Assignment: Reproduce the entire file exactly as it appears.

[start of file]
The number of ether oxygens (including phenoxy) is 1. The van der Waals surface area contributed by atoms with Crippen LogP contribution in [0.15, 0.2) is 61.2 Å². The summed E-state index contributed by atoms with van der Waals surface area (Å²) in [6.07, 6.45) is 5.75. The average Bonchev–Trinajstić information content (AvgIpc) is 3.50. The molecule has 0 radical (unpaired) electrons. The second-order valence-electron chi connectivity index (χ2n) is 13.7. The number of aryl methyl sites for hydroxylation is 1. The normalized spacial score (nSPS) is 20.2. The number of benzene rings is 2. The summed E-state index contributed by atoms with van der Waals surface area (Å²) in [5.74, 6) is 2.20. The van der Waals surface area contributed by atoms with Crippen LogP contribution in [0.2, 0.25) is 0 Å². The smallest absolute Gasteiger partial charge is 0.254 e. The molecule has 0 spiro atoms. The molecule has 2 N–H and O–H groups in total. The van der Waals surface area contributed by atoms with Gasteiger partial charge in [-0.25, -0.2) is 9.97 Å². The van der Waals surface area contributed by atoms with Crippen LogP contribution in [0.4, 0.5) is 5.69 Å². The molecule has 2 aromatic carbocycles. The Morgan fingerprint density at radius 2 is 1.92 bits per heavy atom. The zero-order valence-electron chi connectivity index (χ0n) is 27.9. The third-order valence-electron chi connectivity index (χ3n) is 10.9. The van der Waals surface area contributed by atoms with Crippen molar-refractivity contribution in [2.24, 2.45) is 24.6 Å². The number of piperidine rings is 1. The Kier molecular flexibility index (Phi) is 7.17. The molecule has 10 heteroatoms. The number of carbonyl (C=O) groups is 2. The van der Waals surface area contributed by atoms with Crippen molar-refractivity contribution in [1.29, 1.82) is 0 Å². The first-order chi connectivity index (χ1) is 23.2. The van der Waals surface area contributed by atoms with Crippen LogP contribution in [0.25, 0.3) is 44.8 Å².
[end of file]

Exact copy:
The number of ether oxygens (including phenoxy) is 1. The van der Waals surface area contributed by atoms with Crippen LogP contribution in [0.15, 0.2) is 61.2 Å². The summed E-state index contributed by atoms with van der Waals surface area (Å²) in [6.07, 6.45) is 5.75. The average Bonchev–Trinajstić information content (AvgIpc) is 3.50. The molecule has 0 radical (unpaired) electrons. The second-order valence-electron chi connectivity index (χ2n) is 13.7. The number of aryl methyl sites for hydroxylation is 1. The normalized spacial score (nSPS) is 20.2. The number of benzene rings is 2. The summed E-state index contributed by atoms with van der Waals surface area (Å²) in [5.74, 6) is 2.20. The van der Waals surface area contributed by atoms with Crippen LogP contribution in [0.2, 0.25) is 0 Å². The smallest absolute Gasteiger partial charge is 0.254 e. The molecule has 0 spiro atoms. The molecule has 2 N–H and O–H groups in total. The van der Waals surface area contributed by atoms with Gasteiger partial charge in [-0.25, -0.2) is 9.97 Å². The van der Waals surface area contributed by atoms with Crippen LogP contribution in [0.4, 0.5) is 5.69 Å². The molecule has 2 aromatic carbocycles. The Morgan fingerprint density at radius 2 is 1.92 bits per heavy atom. The zero-order valence-electron chi connectivity index (χ0n) is 27.9. The third-order valence-electron chi connectivity index (χ3n) is 10.9. The van der Waals surface area contributed by atoms with Crippen molar-refractivity contribution in [2.24, 2.45) is 24.6 Å². The number of piperidine rings is 1. The Kier molecular flexibility index (Phi) is 7.17. The molecule has 10 heteroatoms. The number of carbonyl (C=O) groups is 2. The van der Waals surface area contributed by atoms with Crippen molar-refractivity contribution in [1.29, 1.82) is 0 Å². The first-order chi connectivity index (χ1) is 23.2. The van der Waals surface area contributed by atoms with Crippen LogP contribution in [0.25, 0.3) is 44.8 Å².